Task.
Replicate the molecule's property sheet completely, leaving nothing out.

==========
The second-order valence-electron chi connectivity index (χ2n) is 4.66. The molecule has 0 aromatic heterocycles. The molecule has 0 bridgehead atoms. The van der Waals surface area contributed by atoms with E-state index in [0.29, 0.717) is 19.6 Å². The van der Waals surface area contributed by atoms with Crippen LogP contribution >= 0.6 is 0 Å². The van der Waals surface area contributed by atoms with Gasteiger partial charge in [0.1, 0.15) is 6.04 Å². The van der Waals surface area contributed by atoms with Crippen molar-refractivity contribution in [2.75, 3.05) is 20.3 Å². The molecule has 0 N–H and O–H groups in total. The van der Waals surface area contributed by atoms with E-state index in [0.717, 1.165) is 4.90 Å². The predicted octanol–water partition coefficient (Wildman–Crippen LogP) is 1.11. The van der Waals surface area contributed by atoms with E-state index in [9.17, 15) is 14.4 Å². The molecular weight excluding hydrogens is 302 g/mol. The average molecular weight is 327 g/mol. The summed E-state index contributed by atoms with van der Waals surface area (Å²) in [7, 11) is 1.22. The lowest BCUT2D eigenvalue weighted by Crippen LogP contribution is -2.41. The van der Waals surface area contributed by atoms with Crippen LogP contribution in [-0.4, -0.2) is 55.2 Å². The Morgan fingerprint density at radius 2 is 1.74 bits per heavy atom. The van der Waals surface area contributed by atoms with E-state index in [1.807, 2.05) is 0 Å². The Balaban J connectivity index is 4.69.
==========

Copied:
The second-order valence-electron chi connectivity index (χ2n) is 4.66. The molecule has 0 aromatic heterocycles. The molecule has 0 bridgehead atoms. The van der Waals surface area contributed by atoms with E-state index in [0.29, 0.717) is 19.6 Å². The van der Waals surface area contributed by atoms with Crippen LogP contribution >= 0.6 is 0 Å². The van der Waals surface area contributed by atoms with Gasteiger partial charge in [0.1, 0.15) is 6.04 Å². The van der Waals surface area contributed by atoms with Crippen molar-refractivity contribution in [2.75, 3.05) is 20.3 Å². The molecule has 0 N–H and O–H groups in total. The van der Waals surface area contributed by atoms with E-state index in [0.717, 1.165) is 4.90 Å². The predicted octanol–water partition coefficient (Wildman–Crippen LogP) is 1.11. The van der Waals surface area contributed by atoms with E-state index in [9.17, 15) is 14.4 Å². The molecular weight excluding hydrogens is 302 g/mol. The average molecular weight is 327 g/mol. The summed E-state index contributed by atoms with van der Waals surface area (Å²) in [7, 11) is 1.22. The lowest BCUT2D eigenvalue weighted by Crippen LogP contribution is -2.41. The van der Waals surface area contributed by atoms with Crippen LogP contribution in [-0.4, -0.2) is 55.2 Å². The Morgan fingerprint density at radius 2 is 1.74 bits per heavy atom. The van der Waals surface area contributed by atoms with E-state index in [1.807, 2.05) is 0 Å². The Balaban J connectivity index is 4.69.